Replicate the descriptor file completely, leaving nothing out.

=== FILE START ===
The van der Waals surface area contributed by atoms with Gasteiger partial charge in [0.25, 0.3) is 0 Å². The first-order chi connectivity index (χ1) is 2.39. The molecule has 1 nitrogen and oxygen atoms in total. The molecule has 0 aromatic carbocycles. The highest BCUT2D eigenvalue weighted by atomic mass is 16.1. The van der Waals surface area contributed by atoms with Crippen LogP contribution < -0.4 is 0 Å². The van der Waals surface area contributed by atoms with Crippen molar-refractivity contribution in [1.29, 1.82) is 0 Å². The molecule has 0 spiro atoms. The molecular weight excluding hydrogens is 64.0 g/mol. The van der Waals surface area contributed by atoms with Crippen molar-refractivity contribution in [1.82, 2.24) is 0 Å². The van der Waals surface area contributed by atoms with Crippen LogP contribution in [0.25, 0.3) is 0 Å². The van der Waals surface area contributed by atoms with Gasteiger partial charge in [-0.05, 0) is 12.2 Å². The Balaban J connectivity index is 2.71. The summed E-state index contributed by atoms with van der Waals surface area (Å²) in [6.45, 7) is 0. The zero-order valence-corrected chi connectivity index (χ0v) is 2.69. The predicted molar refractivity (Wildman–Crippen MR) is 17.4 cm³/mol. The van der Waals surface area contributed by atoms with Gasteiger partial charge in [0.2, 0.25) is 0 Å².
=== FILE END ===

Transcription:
The van der Waals surface area contributed by atoms with Gasteiger partial charge in [0.25, 0.3) is 0 Å². The first-order chi connectivity index (χ1) is 2.39. The molecule has 1 nitrogen and oxygen atoms in total. The molecule has 0 aromatic carbocycles. The highest BCUT2D eigenvalue weighted by atomic mass is 16.1. The van der Waals surface area contributed by atoms with Crippen LogP contribution < -0.4 is 0 Å². The van der Waals surface area contributed by atoms with Crippen molar-refractivity contribution in [1.29, 1.82) is 0 Å². The molecule has 0 spiro atoms. The molecular weight excluding hydrogens is 64.0 g/mol. The van der Waals surface area contributed by atoms with Crippen molar-refractivity contribution in [1.82, 2.24) is 0 Å². The van der Waals surface area contributed by atoms with Crippen LogP contribution in [0.25, 0.3) is 0 Å². The van der Waals surface area contributed by atoms with Gasteiger partial charge in [-0.05, 0) is 12.2 Å². The Balaban J connectivity index is 2.71. The summed E-state index contributed by atoms with van der Waals surface area (Å²) in [6.45, 7) is 0. The zero-order valence-corrected chi connectivity index (χ0v) is 2.69. The predicted molar refractivity (Wildman–Crippen MR) is 17.4 cm³/mol. The van der Waals surface area contributed by atoms with Gasteiger partial charge in [0.2, 0.25) is 0 Å².